Pirates look to cross Wild bridge in 2016

Bucs again face tough competition in fierce NL Central

Pirates look to cross Wild bridge in 2016

PITTSBURGH -- This may be the City of Bridges, but make no mistake: The Pirates aren't planning for 2016 to be a bridge year. Their goals remain the same.

General manager Neal Huntington realizes he may have encouraged the misperception recently with his choice of words. The Pirates are proud of their core and excited about the prospects who could be fixtures in PNC Park by 2017. In 2016, Huntington has said, the Pirates will have to "bridge" the gap between the two groups.

"My intent was to 'bridge' that to still put ourselves in a position to win a division. It wasn't that we intend to take a step back," Huntington said. "We intend to add players to put us in a position to win the division. If not, [we will] continue to play playoff baseball in October and work hard to be that hottest and healthiest team and figure out a way to win this thing."

Next year will be full of challenges for the Pirates, coming off a regular season in which they posted the Majors' second-best record. Ideally, they will not see it end as the last two have: with a disheartening loss in the National League Wild Card Game.

They will replace the entire right side of their infield, and they'll turn over two-fifths of their rotation. They will wait for Jung Ho Kang to recover, hoping he is the same player -- if not better -- that he was a season ago. And those are just the questions facing the Pirates from within.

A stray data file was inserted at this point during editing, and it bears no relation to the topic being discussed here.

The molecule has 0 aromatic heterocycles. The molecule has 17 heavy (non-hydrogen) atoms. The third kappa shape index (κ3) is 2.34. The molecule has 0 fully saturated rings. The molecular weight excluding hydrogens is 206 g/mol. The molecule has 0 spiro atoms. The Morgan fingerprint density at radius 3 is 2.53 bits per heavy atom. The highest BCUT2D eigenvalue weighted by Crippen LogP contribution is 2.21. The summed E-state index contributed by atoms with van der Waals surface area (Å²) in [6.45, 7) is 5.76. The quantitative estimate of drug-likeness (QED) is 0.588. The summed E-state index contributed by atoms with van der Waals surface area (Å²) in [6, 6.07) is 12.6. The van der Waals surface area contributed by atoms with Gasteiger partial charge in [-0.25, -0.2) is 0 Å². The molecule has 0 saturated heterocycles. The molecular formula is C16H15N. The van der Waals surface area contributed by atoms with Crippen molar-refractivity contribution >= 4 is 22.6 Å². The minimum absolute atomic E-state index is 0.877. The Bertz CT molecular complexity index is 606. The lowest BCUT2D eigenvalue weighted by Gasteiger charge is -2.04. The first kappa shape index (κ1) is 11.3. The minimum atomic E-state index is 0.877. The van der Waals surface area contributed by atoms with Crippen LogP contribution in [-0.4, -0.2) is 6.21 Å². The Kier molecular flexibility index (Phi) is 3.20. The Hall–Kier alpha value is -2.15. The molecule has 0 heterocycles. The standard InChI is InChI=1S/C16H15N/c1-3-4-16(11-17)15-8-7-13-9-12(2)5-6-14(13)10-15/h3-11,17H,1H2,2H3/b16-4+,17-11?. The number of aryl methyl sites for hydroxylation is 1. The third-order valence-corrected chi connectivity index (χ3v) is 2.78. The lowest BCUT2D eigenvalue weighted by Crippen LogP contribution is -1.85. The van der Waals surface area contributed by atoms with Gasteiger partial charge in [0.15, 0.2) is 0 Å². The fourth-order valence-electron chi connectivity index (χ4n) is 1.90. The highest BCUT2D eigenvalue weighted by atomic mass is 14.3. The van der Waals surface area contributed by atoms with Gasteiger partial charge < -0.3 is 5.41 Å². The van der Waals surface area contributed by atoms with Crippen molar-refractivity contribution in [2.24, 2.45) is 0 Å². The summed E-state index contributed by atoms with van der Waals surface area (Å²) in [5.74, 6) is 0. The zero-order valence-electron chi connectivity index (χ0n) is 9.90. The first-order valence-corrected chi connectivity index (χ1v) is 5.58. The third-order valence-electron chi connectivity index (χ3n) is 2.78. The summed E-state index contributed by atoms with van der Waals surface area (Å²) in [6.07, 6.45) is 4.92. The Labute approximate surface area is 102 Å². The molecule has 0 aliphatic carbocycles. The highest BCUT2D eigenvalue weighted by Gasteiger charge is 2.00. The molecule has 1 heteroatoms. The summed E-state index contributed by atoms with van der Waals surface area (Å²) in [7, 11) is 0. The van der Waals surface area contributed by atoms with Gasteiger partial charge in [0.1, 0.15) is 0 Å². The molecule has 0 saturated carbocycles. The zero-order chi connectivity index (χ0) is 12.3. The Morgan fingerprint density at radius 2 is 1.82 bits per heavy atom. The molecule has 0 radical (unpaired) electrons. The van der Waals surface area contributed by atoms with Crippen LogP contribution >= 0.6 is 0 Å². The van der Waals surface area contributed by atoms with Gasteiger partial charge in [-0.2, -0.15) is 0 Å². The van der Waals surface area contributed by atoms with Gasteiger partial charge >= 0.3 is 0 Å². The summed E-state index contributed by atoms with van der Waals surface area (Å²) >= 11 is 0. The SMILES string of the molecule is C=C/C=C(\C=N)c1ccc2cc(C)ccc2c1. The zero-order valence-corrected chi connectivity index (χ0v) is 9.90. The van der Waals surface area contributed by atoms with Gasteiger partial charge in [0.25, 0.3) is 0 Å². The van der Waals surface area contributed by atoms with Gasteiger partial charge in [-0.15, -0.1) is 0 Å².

In the NL Central, they will take on a new juggernaut in the Cubs, a young club that proved last season they're not waiting around. This offseason, they've dramatically improved their roster by adding John Lackey, Ben Zobrist and Jason Heyward. The Bucs will also find no escape from the 100-win Cardinals, weakened by free-agent losses but unlikely to fade away so easily.

Can the Pirates get past the Cardinals? Can either team hold off the Cubs? Those are the big questions. Here are five more that will determine the answers:

1. Can they beat who they should beat?
The Cubs and Cardinals are one thing -- potential powerhouses who can beat any team on any given day. The Reds and Brewers, though, were arguably the Pirates' greatest weakness in 2015.

Neither team was able to reach 70 wins, but the Pirates went a combined 17-21 against them, indicative of Pittsburgh's overall struggle within the NL Central. Both Cincinnati and Milwaukee will be completely rebuilding in 2016, and the Pirates can't afford to falter as they did a season ago.

It may not seem like a big deal, considering the Pirates won 98 games anyway. But one more victory against each club would have given the Bucs 100 wins, good enough to match the Cardinals atop the division.

2016 schedule | Pirates tickets

2. Will they shake off the rust quickly?
Already, the Pirates have identified this as an area in need of improvement next season. How can they better jump out of the gates? They scuffled to an 18-22 start last season before going on a tear that allowed them to capture the top NL Wild Card spot.